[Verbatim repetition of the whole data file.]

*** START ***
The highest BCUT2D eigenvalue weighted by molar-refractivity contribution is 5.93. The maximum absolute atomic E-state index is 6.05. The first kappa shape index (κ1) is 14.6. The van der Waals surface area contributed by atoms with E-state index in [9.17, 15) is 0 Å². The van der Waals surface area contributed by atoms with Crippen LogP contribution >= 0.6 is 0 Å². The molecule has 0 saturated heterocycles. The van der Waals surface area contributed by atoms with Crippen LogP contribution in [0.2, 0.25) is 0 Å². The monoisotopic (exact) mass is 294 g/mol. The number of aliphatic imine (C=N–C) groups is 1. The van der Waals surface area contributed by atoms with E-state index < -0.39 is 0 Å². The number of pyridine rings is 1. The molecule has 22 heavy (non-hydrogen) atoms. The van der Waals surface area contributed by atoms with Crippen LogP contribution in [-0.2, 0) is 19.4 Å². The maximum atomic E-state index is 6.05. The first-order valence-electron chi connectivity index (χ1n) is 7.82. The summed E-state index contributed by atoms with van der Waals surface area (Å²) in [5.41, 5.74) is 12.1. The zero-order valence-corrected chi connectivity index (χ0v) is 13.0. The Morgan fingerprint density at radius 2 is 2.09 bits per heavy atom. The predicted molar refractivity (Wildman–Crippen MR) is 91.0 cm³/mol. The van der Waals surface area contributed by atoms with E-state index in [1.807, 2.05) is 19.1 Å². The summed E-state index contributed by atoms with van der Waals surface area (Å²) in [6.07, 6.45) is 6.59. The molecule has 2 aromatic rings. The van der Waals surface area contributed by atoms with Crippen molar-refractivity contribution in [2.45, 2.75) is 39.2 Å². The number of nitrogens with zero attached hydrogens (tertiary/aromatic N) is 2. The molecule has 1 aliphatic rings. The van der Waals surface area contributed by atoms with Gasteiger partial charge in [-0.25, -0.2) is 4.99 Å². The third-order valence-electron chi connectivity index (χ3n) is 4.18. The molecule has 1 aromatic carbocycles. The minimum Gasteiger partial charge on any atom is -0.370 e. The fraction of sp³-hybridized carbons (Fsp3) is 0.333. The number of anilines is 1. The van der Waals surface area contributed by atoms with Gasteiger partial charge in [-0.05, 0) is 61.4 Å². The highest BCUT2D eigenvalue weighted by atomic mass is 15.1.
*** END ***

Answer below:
The highest BCUT2D eigenvalue weighted by molar-refractivity contribution is 5.93. The maximum absolute atomic E-state index is 6.05. The first kappa shape index (κ1) is 14.6. The van der Waals surface area contributed by atoms with E-state index in [9.17, 15) is 0 Å². The van der Waals surface area contributed by atoms with Crippen LogP contribution >= 0.6 is 0 Å². The molecule has 0 saturated heterocycles. The van der Waals surface area contributed by atoms with Crippen LogP contribution in [0.2, 0.25) is 0 Å². The monoisotopic (exact) mass is 294 g/mol. The number of aliphatic imine (C=N–C) groups is 1. The van der Waals surface area contributed by atoms with E-state index < -0.39 is 0 Å². The number of pyridine rings is 1. The molecule has 22 heavy (non-hydrogen) atoms. The van der Waals surface area contributed by atoms with Crippen LogP contribution in [-0.2, 0) is 19.4 Å². The maximum atomic E-state index is 6.05. The first-order valence-electron chi connectivity index (χ1n) is 7.82. The summed E-state index contributed by atoms with van der Waals surface area (Å²) in [5.41, 5.74) is 12.1. The zero-order valence-corrected chi connectivity index (χ0v) is 13.0. The Morgan fingerprint density at radius 2 is 2.09 bits per heavy atom. The predicted molar refractivity (Wildman–Crippen MR) is 91.0 cm³/mol. The van der Waals surface area contributed by atoms with E-state index in [1.807, 2.05) is 19.1 Å². The summed E-state index contributed by atoms with van der Waals surface area (Å²) in [6.07, 6.45) is 6.59. The molecule has 2 aromatic rings. The van der Waals surface area contributed by atoms with Crippen molar-refractivity contribution in [2.45, 2.75) is 39.2 Å². The number of nitrogens with zero attached hydrogens (tertiary/aromatic N) is 2. The molecule has 1 aliphatic rings. The van der Waals surface area contributed by atoms with Gasteiger partial charge in [-0.25, -0.2) is 4.99 Å². The third-order valence-electron chi connectivity index (χ3n) is 4.18. The molecule has 1 aromatic carbocycles. The minimum Gasteiger partial charge on any atom is -0.370 e. The fraction of sp³-hybridized carbons (Fsp3) is 0.333. The number of anilines is 1. The van der Waals surface area contributed by atoms with Gasteiger partial charge in [-0.05, 0) is 61.4 Å². The highest BCUT2D eigenvalue weighted by atomic mass is 15.1.